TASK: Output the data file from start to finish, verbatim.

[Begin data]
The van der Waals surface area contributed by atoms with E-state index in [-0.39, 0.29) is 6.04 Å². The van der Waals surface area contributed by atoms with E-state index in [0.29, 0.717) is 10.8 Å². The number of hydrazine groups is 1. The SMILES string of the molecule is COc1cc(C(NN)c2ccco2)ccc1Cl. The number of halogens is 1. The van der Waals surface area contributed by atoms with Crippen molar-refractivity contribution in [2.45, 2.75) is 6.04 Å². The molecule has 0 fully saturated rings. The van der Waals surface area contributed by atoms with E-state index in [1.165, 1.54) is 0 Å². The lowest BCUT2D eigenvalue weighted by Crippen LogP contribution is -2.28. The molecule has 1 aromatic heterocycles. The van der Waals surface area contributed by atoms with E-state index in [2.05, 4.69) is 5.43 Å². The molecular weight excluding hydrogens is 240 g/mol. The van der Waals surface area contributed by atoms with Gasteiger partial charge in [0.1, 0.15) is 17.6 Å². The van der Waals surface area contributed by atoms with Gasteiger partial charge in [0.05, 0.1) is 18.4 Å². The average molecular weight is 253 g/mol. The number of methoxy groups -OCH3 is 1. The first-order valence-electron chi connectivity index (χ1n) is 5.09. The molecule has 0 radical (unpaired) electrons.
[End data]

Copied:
The van der Waals surface area contributed by atoms with E-state index in [-0.39, 0.29) is 6.04 Å². The van der Waals surface area contributed by atoms with E-state index in [0.29, 0.717) is 10.8 Å². The number of hydrazine groups is 1. The SMILES string of the molecule is COc1cc(C(NN)c2ccco2)ccc1Cl. The number of halogens is 1. The van der Waals surface area contributed by atoms with Crippen molar-refractivity contribution in [2.45, 2.75) is 6.04 Å². The molecule has 0 fully saturated rings. The van der Waals surface area contributed by atoms with E-state index in [1.165, 1.54) is 0 Å². The lowest BCUT2D eigenvalue weighted by Crippen LogP contribution is -2.28. The molecule has 1 aromatic heterocycles. The van der Waals surface area contributed by atoms with E-state index in [2.05, 4.69) is 5.43 Å². The molecular weight excluding hydrogens is 240 g/mol. The van der Waals surface area contributed by atoms with Gasteiger partial charge in [0.1, 0.15) is 17.6 Å². The van der Waals surface area contributed by atoms with Gasteiger partial charge in [0.05, 0.1) is 18.4 Å². The average molecular weight is 253 g/mol. The number of methoxy groups -OCH3 is 1. The first-order valence-electron chi connectivity index (χ1n) is 5.09. The molecule has 0 radical (unpaired) electrons.